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ATW’s legal takeaways: Breaking down the latest from FDA on CBD

Hemp Field 2019
Attorneys Rend Al-Mondhiry and Ashish Talati break down FDA's latest decision on CBD and provide top takeaways for hemp supplement brands.

Editor’s note: This article is the first in a series of “ATW legal takeaways” columns by attorneys with Amin Talati Wasserman LLP.

After years of keeping the industry in suspense, on Jan. 26, FDA announced its conclusion that CBD can’t be regulated under existing frameworks for dietary supplements and foods. FDA intends to work with Congress on a cross-agency regulatory strategy for these products—one that balances consumer access with the need to manage the risks associated with CBD products.

As part of this announcement, FDA also denied citizen petitions filed by the Consumer Healthcare Products Association (CHPA), the Council for Responsible Nutrition (CRN) and the Natural Products Association (NPA), requesting the agency conduct rulemaking to allow the marketing of CBD products as dietary supplements.

How CBD got here

In December 2018, immediately after the 2018 Farm Bill was signed into law, FDA confirmed its position that CBD (and THC) cannot be sold as a dietary supplement or food because substantial clinical investigations on CBD were authorized prior to its marketing as a supplement or food. At the same time, FDA also stated it was committed to pursuing a framework for the lawful marketing of CBD products.

Numerous warning letters and similar public statements were issued in the years that followed, with FDA also opening a docket to collect data on the safety of CBD and engaging in its own review of the literature and studies on CBD.

Fast forward to January 2023 and FDA’s determination that based on its review, “it is not apparent how CBD products could meet safety standards for dietary supplements or food additives.” Specifically, the agency raised concerns about long-term use of CBD, interactions with certain medications, possible harm to the male reproductive system and CBD exposure in vulnerable populations like children and the elderly.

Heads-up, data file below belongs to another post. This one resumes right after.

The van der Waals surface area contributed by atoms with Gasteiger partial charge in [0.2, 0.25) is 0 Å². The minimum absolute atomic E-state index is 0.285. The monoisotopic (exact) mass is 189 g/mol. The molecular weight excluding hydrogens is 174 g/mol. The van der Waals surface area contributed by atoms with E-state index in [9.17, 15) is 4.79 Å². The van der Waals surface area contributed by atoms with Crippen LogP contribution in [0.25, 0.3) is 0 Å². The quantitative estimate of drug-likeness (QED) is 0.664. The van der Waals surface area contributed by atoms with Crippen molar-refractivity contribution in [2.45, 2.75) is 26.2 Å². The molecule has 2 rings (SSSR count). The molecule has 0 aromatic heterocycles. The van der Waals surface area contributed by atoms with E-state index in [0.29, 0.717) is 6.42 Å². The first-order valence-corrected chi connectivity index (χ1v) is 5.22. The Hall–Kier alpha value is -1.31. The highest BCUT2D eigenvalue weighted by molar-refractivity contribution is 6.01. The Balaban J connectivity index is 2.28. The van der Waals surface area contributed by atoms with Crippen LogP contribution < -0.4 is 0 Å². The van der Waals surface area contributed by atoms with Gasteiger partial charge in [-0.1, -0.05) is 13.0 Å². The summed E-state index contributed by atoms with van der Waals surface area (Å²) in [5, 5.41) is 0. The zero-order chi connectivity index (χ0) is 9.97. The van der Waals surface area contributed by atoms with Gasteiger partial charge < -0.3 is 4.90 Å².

According to FDA, its existing authorities provide “limited tools” for managing these risks—even though dietary supplements in particular are subject to a wide range of mandates focused on safety throughout the supply chain. As for enforcement, FDA stated it will continue to monitor the marketplace and take action when appropriate, which seems to signal a major shift in strategy may not happen.

The agency’s announcement follows several years of statements on CBD, and although disappointing, it came as no surprise to those of us following this issue closely.

So why did FDA take this position, what happens next and when will it happen? Currently, there are more questions than answers, but FDA’s statements—both current and past—give some indication as to what was behind this latest announcement and what might be in store in the coming months.

Why we got here with CBD

First, what is clear is this latest announcement isn’t just about CBD, but about FDA’s frustrations with the 2018 Farm Bill. Although the Farm Bill removed hemp from the Controlled Substances Act (CSA), it did not provide a regulatory framework under which FDA can regulate hemp products.

In other words, Congress preserved the agency’s authority to regulate such products but did not mandate FDA develop regulations under any of the existing frameworks that apply to foods, dietary supplements, cosmetics or drugs. What followed was a market flooded with hemp products, with a regulator that was not prepared to handle this influx of goods.

Second, as the Reagan-Udall Foundation report highlighted, FDA—especially CFSAN (Center for Food Safety and Applied Nutrition), which is responsible for regulating foods, supplements and cosmetics—has a “culture of indecisiveness and inaction and created disincentives for collaboration.”

For CBD, it seems FDA did not see any upside in taking a decisive action, either through enforcement or by allowing its use in dietary supplements or food. Even regular congressional nudges or threats did not result in any action, except the often-repeated line about the lack of safety data, followed by public statements stating the same.

Third, FDA had on its side the drug exclusion argument, which the industry could not challenge in court. FDA has issued many warning letters, but those are not considered final agency actions, which are required before a court would have the authority to review an FDA decision.

It is important to note that, even if FDA’s position with respect to the drug exclusion is correct (we disagree with FDA on this point), Congress provided FDA the discretion to issue regulations to allow the excluded ingredient to be used in a dietary supplement. Unfortunately, FDA is not willing to use that discretion, since according to the agency’s latest statement, “it is not apparent how CBD products could meet safety standards for dietary supplements or food additives.”

In our opinion, FDA is not willing to use its existing authority because it believes doing so will create a precedent that will hinder its ability to regulate the dietary supplement industry. For example, FDA has consistently pointed to its “limited tools” with respect to this category (also called out in the latest announcement), and in the response to the citizen petitions.

We’ll continue to see a push for more funding for FDA, as well as expanded authority through mandatory product listing (MPL) and the creation of a new “prohibited act” for products that don’t meet the definition of “dietary supplement” in the law. However, it seems FDA will still maintain its resources would be overwhelmed if CBD is allowed in dietary supplements.